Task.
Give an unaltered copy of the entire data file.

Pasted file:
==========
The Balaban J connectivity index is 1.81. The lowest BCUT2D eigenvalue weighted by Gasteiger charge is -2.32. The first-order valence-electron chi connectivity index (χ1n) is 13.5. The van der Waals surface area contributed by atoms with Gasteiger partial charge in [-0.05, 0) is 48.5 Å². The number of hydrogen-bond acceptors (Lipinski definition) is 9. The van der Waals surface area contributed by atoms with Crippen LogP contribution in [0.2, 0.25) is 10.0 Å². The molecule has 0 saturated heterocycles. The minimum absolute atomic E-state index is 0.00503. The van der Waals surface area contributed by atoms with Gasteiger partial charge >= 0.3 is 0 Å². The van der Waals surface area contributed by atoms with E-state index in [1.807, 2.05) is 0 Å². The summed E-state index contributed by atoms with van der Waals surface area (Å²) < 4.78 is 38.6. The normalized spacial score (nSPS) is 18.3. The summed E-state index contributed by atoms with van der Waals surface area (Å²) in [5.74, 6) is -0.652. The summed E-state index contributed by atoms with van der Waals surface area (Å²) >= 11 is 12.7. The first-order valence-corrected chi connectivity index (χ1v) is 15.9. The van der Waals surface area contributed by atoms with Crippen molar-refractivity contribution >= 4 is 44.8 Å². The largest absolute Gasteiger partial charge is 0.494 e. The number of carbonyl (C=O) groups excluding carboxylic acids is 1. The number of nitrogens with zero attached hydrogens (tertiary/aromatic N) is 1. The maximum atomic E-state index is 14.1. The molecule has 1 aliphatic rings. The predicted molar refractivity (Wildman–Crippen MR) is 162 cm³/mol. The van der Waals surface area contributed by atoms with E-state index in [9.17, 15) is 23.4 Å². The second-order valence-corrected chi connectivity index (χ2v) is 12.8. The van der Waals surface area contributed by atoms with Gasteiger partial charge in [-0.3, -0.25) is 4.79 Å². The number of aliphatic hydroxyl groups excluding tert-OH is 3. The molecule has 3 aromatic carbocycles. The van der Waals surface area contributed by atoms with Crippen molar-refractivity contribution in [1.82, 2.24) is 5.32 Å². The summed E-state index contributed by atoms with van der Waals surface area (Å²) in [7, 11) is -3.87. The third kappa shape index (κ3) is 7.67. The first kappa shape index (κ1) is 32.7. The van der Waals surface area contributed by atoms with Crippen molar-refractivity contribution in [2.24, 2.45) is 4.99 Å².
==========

The Balaban J connectivity index is 1.81. The lowest BCUT2D eigenvalue weighted by Gasteiger charge is -2.32. The first-order valence-electron chi connectivity index (χ1n) is 13.5. The van der Waals surface area contributed by atoms with Gasteiger partial charge in [-0.05, 0) is 48.5 Å². The number of hydrogen-bond acceptors (Lipinski definition) is 9. The van der Waals surface area contributed by atoms with Crippen LogP contribution in [0.2, 0.25) is 10.0 Å². The molecule has 0 saturated heterocycles. The minimum absolute atomic E-state index is 0.00503. The van der Waals surface area contributed by atoms with Gasteiger partial charge >= 0.3 is 0 Å². The van der Waals surface area contributed by atoms with E-state index in [1.807, 2.05) is 0 Å². The summed E-state index contributed by atoms with van der Waals surface area (Å²) < 4.78 is 38.6. The normalized spacial score (nSPS) is 18.3. The summed E-state index contributed by atoms with van der Waals surface area (Å²) in [5.74, 6) is -0.652. The summed E-state index contributed by atoms with van der Waals surface area (Å²) >= 11 is 12.7. The first-order valence-corrected chi connectivity index (χ1v) is 15.9. The van der Waals surface area contributed by atoms with Crippen molar-refractivity contribution >= 4 is 44.8 Å². The largest absolute Gasteiger partial charge is 0.494 e. The number of carbonyl (C=O) groups excluding carboxylic acids is 1. The number of nitrogens with zero attached hydrogens (tertiary/aromatic N) is 1. The maximum atomic E-state index is 14.1. The molecule has 1 aliphatic rings. The predicted molar refractivity (Wildman–Crippen MR) is 162 cm³/mol. The van der Waals surface area contributed by atoms with E-state index in [9.17, 15) is 23.4 Å². The second-order valence-corrected chi connectivity index (χ2v) is 12.8. The van der Waals surface area contributed by atoms with Gasteiger partial charge in [-0.3, -0.25) is 4.79 Å². The number of aliphatic hydroxyl groups excluding tert-OH is 3. The molecule has 3 aromatic carbocycles. The van der Waals surface area contributed by atoms with Crippen molar-refractivity contribution in [1.82, 2.24) is 5.32 Å². The summed E-state index contributed by atoms with van der Waals surface area (Å²) in [7, 11) is -3.87. The third kappa shape index (κ3) is 7.67. The first kappa shape index (κ1) is 32.7. The van der Waals surface area contributed by atoms with Crippen molar-refractivity contribution in [2.24, 2.45) is 4.99 Å².